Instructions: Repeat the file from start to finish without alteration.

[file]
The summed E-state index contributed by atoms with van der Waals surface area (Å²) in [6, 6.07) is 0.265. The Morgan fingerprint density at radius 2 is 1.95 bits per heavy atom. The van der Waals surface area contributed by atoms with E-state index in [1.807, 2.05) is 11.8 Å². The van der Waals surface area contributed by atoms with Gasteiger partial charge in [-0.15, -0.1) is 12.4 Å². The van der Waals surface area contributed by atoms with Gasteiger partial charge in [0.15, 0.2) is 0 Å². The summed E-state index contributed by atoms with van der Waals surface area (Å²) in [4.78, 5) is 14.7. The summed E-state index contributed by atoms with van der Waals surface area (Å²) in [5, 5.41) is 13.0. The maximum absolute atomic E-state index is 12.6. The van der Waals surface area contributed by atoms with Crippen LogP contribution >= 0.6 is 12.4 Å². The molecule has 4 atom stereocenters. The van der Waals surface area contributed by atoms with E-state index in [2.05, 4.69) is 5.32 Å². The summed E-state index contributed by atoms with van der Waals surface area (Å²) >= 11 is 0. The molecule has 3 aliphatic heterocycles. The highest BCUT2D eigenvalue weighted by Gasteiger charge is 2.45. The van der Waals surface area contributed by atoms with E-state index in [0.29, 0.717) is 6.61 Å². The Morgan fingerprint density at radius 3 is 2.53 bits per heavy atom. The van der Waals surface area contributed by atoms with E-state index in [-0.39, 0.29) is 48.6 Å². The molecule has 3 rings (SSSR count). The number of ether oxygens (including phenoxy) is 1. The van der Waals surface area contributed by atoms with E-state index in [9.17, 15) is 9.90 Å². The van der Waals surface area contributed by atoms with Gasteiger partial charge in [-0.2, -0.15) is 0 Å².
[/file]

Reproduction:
The summed E-state index contributed by atoms with van der Waals surface area (Å²) in [6, 6.07) is 0.265. The Morgan fingerprint density at radius 2 is 1.95 bits per heavy atom. The van der Waals surface area contributed by atoms with E-state index in [1.807, 2.05) is 11.8 Å². The van der Waals surface area contributed by atoms with Gasteiger partial charge in [-0.15, -0.1) is 12.4 Å². The van der Waals surface area contributed by atoms with Gasteiger partial charge in [0.15, 0.2) is 0 Å². The summed E-state index contributed by atoms with van der Waals surface area (Å²) in [4.78, 5) is 14.7. The summed E-state index contributed by atoms with van der Waals surface area (Å²) in [5, 5.41) is 13.0. The maximum absolute atomic E-state index is 12.6. The van der Waals surface area contributed by atoms with Crippen LogP contribution >= 0.6 is 12.4 Å². The molecule has 4 atom stereocenters. The van der Waals surface area contributed by atoms with E-state index in [2.05, 4.69) is 5.32 Å². The summed E-state index contributed by atoms with van der Waals surface area (Å²) >= 11 is 0. The molecule has 3 aliphatic heterocycles. The highest BCUT2D eigenvalue weighted by Gasteiger charge is 2.45. The van der Waals surface area contributed by atoms with E-state index in [0.29, 0.717) is 6.61 Å². The Morgan fingerprint density at radius 3 is 2.53 bits per heavy atom. The van der Waals surface area contributed by atoms with E-state index in [-0.39, 0.29) is 48.6 Å². The molecule has 3 rings (SSSR count). The number of ether oxygens (including phenoxy) is 1. The van der Waals surface area contributed by atoms with E-state index in [9.17, 15) is 9.90 Å². The van der Waals surface area contributed by atoms with Gasteiger partial charge in [-0.2, -0.15) is 0 Å².